Everything was very fast-paced at the time, more high-rhythm, and my goal was to create conversations. I was like, “What happens when you take Afrobeats rhythm, and you add new conversations to it, slow it down, let people hear everything you’re saying?” That’s what “Show You Off” is. It’s easy to listen to; word for word, you can understand it; it was all intentional. That was my approach, and it’s been my approach ever since. I’m happy people actually appreciate it.
Do people often try to put you in a box, and how do you react to that?
Happens every time. On social media, every day. Some of it isn’t intentional. Some people thrive off just getting a reaction out of people, ‘cause it makes them feel good knowing that somebody they look up to retweeted, commented, or responded. That just made someone’s day, regardless of whether that upsets you or not. I had to learn that.
People compare me to different artists, but I feel like I’m an artist of my own. I don’t feel like there’s an artist like me in this market as of right now. I know more will come later. I’ve learned to accept it and just focus on my goals, knowing that where we’re going is where we’re going.
Every day we’re building. The fans are growing every day. I’m just blessed to have people that support me, people that fight for me, and I don’t even know who you are, and I appreciate that. It means the world to me.
Your music can be vulnerable. What makes you comfortable baring your soul to strangers, and how do you infuse soulful emotions on fast tempos?
I just create music as I feel. I create music from the feeling perspective; that way I can express myself in the most authentic form. I don’t create music to create it catchy first—that’s not my first priority. My goal is to communicate, and I always try to add new conversations because I know somebody out there is feeling what I’m feeling. I try to make the songs as human and natural as possible. While you’re having a good time and dancing, I wanna hit your soul too. I call it mind, body, and soul… and waist. Because while you’re dancing, I wanna add gems in it.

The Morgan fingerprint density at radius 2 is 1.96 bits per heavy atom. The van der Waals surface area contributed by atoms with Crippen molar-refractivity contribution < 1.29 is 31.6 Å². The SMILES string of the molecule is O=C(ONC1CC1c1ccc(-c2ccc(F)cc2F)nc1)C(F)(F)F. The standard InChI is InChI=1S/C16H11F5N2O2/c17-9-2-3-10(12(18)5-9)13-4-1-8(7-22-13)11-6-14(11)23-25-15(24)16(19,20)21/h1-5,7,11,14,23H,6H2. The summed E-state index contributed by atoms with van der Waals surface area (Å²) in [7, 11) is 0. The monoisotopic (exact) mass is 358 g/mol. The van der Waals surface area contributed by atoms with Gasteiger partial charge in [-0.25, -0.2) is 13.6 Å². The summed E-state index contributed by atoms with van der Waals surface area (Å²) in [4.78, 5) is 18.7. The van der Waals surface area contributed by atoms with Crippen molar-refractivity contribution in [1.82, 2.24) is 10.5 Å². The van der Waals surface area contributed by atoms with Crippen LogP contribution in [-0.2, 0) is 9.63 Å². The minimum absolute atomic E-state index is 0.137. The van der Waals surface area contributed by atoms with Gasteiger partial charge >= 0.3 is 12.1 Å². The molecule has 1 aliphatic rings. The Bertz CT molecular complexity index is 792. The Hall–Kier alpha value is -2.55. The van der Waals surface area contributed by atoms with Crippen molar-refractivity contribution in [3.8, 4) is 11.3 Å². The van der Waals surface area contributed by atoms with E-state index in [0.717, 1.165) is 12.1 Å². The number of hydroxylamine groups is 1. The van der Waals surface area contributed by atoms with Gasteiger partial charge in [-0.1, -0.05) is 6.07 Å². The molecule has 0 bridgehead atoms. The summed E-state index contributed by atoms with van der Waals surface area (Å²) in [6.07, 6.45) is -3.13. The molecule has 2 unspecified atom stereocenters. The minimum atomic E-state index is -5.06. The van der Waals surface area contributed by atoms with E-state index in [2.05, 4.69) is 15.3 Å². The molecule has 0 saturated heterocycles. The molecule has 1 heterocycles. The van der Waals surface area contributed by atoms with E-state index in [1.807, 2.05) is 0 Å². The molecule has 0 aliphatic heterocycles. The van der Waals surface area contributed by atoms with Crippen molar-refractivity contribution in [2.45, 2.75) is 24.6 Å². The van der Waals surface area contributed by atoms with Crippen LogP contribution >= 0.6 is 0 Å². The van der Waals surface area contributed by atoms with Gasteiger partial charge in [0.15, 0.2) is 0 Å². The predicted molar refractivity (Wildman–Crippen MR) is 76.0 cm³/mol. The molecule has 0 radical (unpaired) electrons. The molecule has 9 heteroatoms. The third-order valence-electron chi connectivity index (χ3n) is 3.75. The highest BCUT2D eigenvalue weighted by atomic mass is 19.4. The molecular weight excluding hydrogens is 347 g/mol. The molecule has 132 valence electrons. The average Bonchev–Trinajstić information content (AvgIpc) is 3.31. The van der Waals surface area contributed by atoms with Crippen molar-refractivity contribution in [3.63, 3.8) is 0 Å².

“Trobul” is an easy record, but I also put gems in it while still being entertaining. “Ego” and all these records on Love Is Contagious, there’s still an essence of education in the songs. I try to make sure I’m putting real values in content while entertaining. It’s important for me because we need to keep inspiring others. Somebody needs those lyrics. I never feel content when I create a song that has no depth. If it’s 80% just fun, I’ll go back and find the 20% in there, and I’ll throw some gems in there, and I’m like, “You know what? Now I feel good to be sharing something true.”
You’ve worked with a diverse bunch of people over the years. How do you take shape in each collaboration you do?
There’s this video of Bruce Lee where he says, “Be water,” and I try to emulate that. It’s not completely natural, and I’ve had to put in work, learning through songwriting, working with different people, different types of artists, and understanding what works in different genres. They say after 10,000 hours your mental becomes natural to it. So I just try to stay authentic to what I’m doing at the time, focus on communicating and back away from what feels forced.
What would you say to a younger you who may have been considering compromising their art to succeed as an Afrobeats artist?
It’s not easy. You’re gonna wanna give up a million times. You’re gonna wanna give up when you wake up. Don’t stop. Find different ways to recreate a new you every time. Find your own voice and stay true. Everybody’s different. Find yourself through practice, and be patient. The difference between you and the next person that succeeded is the fact that they never stopped.
Photos by Novographer.